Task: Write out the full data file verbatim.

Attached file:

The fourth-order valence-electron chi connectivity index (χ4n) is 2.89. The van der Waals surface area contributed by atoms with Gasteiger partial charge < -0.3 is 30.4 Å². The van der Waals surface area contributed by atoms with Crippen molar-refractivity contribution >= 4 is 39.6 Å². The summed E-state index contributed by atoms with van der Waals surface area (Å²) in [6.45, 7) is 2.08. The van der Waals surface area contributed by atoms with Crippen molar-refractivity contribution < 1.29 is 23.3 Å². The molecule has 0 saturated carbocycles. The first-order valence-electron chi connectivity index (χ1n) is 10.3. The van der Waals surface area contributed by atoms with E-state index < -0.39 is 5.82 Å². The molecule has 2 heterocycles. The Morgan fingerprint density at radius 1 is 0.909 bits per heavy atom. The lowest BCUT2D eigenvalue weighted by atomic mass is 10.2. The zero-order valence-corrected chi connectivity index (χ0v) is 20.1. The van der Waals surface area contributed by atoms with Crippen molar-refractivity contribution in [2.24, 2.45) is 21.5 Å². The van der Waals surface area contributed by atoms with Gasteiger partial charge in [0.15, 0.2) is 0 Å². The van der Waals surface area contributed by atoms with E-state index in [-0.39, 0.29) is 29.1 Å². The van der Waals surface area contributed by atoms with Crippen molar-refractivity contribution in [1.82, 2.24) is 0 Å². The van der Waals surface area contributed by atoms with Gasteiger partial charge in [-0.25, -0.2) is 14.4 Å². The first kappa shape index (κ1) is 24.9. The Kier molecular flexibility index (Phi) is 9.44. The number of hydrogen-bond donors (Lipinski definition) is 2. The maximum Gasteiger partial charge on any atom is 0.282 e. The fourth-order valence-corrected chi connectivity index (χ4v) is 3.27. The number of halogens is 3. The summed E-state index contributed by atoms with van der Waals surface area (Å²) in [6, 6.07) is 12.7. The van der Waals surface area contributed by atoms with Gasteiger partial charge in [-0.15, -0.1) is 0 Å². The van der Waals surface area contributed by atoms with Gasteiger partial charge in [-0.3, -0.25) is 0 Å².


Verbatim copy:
The fourth-order valence-electron chi connectivity index (χ4n) is 2.89. The van der Waals surface area contributed by atoms with Gasteiger partial charge < -0.3 is 30.4 Å². The van der Waals surface area contributed by atoms with Crippen molar-refractivity contribution >= 4 is 39.6 Å². The summed E-state index contributed by atoms with van der Waals surface area (Å²) in [6.45, 7) is 2.08. The van der Waals surface area contributed by atoms with Crippen molar-refractivity contribution < 1.29 is 23.3 Å². The molecule has 0 saturated carbocycles. The first-order valence-electron chi connectivity index (χ1n) is 10.3. The van der Waals surface area contributed by atoms with E-state index < -0.39 is 5.82 Å². The molecule has 2 heterocycles. The Morgan fingerprint density at radius 1 is 0.909 bits per heavy atom. The lowest BCUT2D eigenvalue weighted by atomic mass is 10.2. The zero-order valence-corrected chi connectivity index (χ0v) is 20.1. The van der Waals surface area contributed by atoms with Crippen molar-refractivity contribution in [2.24, 2.45) is 21.5 Å². The van der Waals surface area contributed by atoms with Gasteiger partial charge in [0.15, 0.2) is 0 Å². The van der Waals surface area contributed by atoms with E-state index in [-0.39, 0.29) is 29.1 Å². The van der Waals surface area contributed by atoms with Crippen molar-refractivity contribution in [1.82, 2.24) is 0 Å². The van der Waals surface area contributed by atoms with Gasteiger partial charge in [-0.25, -0.2) is 14.4 Å². The first kappa shape index (κ1) is 24.9. The Kier molecular flexibility index (Phi) is 9.44. The number of hydrogen-bond donors (Lipinski definition) is 2. The maximum Gasteiger partial charge on any atom is 0.282 e. The fourth-order valence-corrected chi connectivity index (χ4v) is 3.27. The number of halogens is 3. The summed E-state index contributed by atoms with van der Waals surface area (Å²) in [6, 6.07) is 12.7. The van der Waals surface area contributed by atoms with Gasteiger partial charge in [-0.15, -0.1) is 0 Å². The van der Waals surface area contributed by atoms with Gasteiger partial charge in [-0.3, -0.25) is 0 Å².